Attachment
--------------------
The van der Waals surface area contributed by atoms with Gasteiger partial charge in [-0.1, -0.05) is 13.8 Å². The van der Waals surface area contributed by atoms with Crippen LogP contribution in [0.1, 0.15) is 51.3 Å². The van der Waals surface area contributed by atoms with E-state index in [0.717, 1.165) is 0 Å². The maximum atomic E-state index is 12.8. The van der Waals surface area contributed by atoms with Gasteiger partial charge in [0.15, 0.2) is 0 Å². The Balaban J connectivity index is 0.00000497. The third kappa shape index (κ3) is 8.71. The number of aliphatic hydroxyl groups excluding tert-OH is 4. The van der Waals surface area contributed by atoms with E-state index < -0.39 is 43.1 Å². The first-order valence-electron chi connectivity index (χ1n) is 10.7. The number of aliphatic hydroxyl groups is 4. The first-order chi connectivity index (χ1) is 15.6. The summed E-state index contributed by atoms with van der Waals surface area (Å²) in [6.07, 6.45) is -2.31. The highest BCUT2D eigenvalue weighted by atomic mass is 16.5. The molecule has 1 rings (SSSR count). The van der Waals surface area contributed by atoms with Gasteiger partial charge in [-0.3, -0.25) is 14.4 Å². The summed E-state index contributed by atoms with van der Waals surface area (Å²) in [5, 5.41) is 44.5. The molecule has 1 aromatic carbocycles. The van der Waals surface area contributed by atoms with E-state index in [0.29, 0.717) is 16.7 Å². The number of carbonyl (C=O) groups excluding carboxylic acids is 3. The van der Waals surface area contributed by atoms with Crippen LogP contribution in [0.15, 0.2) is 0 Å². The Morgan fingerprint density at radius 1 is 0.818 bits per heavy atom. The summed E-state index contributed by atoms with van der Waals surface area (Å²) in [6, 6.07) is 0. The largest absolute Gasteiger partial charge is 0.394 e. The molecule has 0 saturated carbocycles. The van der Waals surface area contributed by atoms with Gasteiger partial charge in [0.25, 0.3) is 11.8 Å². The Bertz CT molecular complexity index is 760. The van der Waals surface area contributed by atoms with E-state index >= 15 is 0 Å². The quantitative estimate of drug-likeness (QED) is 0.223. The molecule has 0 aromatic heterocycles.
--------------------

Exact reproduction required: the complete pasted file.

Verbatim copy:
The van der Waals surface area contributed by atoms with Gasteiger partial charge in [-0.1, -0.05) is 13.8 Å². The van der Waals surface area contributed by atoms with Crippen LogP contribution in [0.1, 0.15) is 51.3 Å². The van der Waals surface area contributed by atoms with E-state index in [0.717, 1.165) is 0 Å². The maximum atomic E-state index is 12.8. The van der Waals surface area contributed by atoms with Gasteiger partial charge in [0.15, 0.2) is 0 Å². The Balaban J connectivity index is 0.00000497. The third kappa shape index (κ3) is 8.71. The number of aliphatic hydroxyl groups excluding tert-OH is 4. The van der Waals surface area contributed by atoms with E-state index < -0.39 is 43.1 Å². The first-order valence-electron chi connectivity index (χ1n) is 10.7. The number of aliphatic hydroxyl groups is 4. The first-order chi connectivity index (χ1) is 15.6. The summed E-state index contributed by atoms with van der Waals surface area (Å²) in [6.07, 6.45) is -2.31. The highest BCUT2D eigenvalue weighted by atomic mass is 16.5. The molecule has 1 rings (SSSR count). The van der Waals surface area contributed by atoms with Gasteiger partial charge in [-0.3, -0.25) is 14.4 Å². The summed E-state index contributed by atoms with van der Waals surface area (Å²) in [5, 5.41) is 44.5. The molecule has 1 aromatic carbocycles. The van der Waals surface area contributed by atoms with E-state index in [0.29, 0.717) is 16.7 Å². The number of carbonyl (C=O) groups excluding carboxylic acids is 3. The van der Waals surface area contributed by atoms with Crippen LogP contribution in [0.15, 0.2) is 0 Å². The Morgan fingerprint density at radius 1 is 0.818 bits per heavy atom. The summed E-state index contributed by atoms with van der Waals surface area (Å²) in [6, 6.07) is 0. The largest absolute Gasteiger partial charge is 0.394 e. The molecule has 0 saturated carbocycles. The van der Waals surface area contributed by atoms with Gasteiger partial charge in [0.25, 0.3) is 11.8 Å². The Bertz CT molecular complexity index is 760. The van der Waals surface area contributed by atoms with E-state index >= 15 is 0 Å². The quantitative estimate of drug-likeness (QED) is 0.223. The molecule has 0 aromatic heterocycles.